it could already see the cloned version, and optimize based on that. So it is possible.

artur
May 23, 2012
Re: forcing weak purity
Le 23/05/2012 05:22, Steven Schveighoffer a écrit :
> I have come across a dilemma.
>
> Alex Rønne Petersen has a pull request changing some things in the GC to
> pure. I think gc_collect() should be weak-pure, because it could
> technically run on any memory allocation (which is already allowed in
> pure functions), and it runs in a context that doesn't really affect
> execution of the pure function.
>
> So I think it should be able to be run inside a strong pure function.
> But because it has no parameters and no return, marking it as pure makes
> it strong pure, and an optimizing compiler can effectively remove the
> call completely!
>
> So how do we force something to be weak-pure? What I want is:
>
> 1. it can be called from a pure function
> 2. it will not be optimized out in any way.
>
> This solution looks crappy to me:
>
> void gc_collect(void *unused = null);
>
> any other ideas?
>
> -Steve

Why a pure function can call a collection cycle ???? This is an impure 
operation by essence.

I think what is need here is to break the type system to allow call of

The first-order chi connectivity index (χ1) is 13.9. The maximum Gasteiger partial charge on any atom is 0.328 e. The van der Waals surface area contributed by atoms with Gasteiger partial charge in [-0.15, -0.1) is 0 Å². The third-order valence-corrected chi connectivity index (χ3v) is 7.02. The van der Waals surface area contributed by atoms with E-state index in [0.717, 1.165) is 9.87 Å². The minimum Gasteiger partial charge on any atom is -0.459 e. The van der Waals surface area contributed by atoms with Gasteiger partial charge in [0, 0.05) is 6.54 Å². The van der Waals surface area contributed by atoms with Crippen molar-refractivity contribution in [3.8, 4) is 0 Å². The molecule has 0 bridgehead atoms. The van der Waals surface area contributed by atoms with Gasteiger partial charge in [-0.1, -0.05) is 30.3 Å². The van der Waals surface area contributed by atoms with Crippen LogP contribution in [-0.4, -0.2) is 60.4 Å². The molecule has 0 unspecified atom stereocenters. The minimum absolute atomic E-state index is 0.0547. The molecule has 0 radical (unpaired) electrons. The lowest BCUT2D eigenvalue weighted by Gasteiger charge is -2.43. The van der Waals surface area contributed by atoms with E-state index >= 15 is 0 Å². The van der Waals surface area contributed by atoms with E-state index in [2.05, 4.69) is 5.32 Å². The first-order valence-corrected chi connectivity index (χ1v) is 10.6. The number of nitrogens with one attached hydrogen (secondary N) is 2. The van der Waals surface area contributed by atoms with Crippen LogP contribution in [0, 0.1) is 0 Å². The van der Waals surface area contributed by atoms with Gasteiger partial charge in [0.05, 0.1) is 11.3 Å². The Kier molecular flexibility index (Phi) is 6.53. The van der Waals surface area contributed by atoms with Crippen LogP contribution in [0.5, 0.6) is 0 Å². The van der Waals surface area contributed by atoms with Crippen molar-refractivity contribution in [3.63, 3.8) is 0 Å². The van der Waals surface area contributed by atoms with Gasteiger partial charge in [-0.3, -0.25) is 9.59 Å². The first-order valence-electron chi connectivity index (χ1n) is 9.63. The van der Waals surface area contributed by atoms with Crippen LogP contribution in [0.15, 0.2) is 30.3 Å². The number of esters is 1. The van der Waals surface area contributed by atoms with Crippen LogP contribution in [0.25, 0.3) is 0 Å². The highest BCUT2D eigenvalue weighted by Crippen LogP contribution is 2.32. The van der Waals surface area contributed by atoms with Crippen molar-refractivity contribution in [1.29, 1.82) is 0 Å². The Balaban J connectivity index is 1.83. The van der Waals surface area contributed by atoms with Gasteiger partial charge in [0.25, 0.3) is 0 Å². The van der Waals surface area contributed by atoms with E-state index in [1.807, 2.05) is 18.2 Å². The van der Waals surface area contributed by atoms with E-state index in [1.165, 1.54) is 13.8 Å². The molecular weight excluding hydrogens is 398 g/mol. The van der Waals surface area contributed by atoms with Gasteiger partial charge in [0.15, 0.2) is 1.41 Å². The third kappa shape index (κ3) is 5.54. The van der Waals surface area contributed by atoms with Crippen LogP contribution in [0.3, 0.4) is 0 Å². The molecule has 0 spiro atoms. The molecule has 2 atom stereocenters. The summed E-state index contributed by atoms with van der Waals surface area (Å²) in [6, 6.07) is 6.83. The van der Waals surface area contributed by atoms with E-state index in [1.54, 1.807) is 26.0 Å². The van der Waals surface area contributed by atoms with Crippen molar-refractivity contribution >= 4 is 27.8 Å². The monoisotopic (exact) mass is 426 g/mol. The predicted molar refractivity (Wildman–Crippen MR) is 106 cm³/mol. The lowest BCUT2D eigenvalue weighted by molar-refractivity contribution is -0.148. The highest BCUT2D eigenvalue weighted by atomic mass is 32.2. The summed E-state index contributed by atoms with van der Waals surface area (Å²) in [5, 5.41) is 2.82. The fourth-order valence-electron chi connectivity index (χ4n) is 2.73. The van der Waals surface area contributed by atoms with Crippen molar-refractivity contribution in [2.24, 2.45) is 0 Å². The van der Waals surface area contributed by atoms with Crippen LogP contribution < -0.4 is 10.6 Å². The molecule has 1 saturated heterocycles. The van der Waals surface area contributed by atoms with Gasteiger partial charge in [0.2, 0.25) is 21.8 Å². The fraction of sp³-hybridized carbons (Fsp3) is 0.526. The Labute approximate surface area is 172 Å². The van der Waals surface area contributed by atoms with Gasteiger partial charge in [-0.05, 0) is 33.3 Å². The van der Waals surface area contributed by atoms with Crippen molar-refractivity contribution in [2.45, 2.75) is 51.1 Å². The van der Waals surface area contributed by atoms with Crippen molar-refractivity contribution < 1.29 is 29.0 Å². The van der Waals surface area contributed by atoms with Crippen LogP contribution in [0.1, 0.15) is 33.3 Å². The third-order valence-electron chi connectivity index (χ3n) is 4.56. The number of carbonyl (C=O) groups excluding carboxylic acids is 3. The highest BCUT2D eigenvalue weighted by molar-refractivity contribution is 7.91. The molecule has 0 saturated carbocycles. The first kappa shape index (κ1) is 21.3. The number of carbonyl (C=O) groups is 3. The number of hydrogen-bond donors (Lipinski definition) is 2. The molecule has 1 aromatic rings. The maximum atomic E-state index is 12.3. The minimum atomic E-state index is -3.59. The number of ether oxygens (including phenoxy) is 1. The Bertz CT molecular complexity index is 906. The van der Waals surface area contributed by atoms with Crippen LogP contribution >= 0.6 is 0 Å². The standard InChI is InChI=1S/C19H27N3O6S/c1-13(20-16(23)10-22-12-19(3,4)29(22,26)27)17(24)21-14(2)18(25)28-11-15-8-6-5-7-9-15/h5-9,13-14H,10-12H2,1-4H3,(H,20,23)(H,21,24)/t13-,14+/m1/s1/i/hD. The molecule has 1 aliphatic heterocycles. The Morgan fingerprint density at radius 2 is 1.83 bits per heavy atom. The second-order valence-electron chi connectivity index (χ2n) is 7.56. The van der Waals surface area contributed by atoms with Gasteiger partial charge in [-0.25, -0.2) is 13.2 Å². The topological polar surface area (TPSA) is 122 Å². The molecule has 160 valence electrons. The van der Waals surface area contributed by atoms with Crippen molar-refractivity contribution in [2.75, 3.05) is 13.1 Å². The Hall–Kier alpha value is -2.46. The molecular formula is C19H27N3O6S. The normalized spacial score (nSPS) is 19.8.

impure function into a pure one.
May 23, 2012
Re: forcing weak purity
On 23-05-2012 13:48, Artur Skawina wrote:
> On 05/23/12 05:22, Steven Schveighoffer wrote:
>> it has no parameters and no return, marking it as pure makes it strong pure, and an optimizing compiler can effectively remove the call completely!
>
> Arguably a pure function not returning a value doesn't make sense... D's definition
> of "pure" makes things a bit more complicated, and the fact that it is so vaguely
> defined doesn't help. Eg what does "a pure function can terminate the program" mean?
> A literal interpretation forbids eliminating any calls, or even moving them in a way
> that could affect control flow (by terminating early/late)...
>
> Anyway, result-less "pure" functions obviously can have side effects, so removing
> calls to them shouldn't be allowed.
>
>
> On 05/23/12 05:31, Alex Rønne Petersen wrote:
>> I'm in favor of what you suggested on GitHub: A @weak attribute to enforce weak purity for functions marked pure.
>
> No. "@weak" should be for defining weak symbols, reusing it for anything else would
> just cause confusion,
>
> artur

I had no idea what weak symbols were until I read your post. Just due to 
that fact, I am not convinced that weak symbols are interesting enough 
to occupy @weak.

-- 
Alex Rønne Petersen
alex@lycus.org
http://lycus.org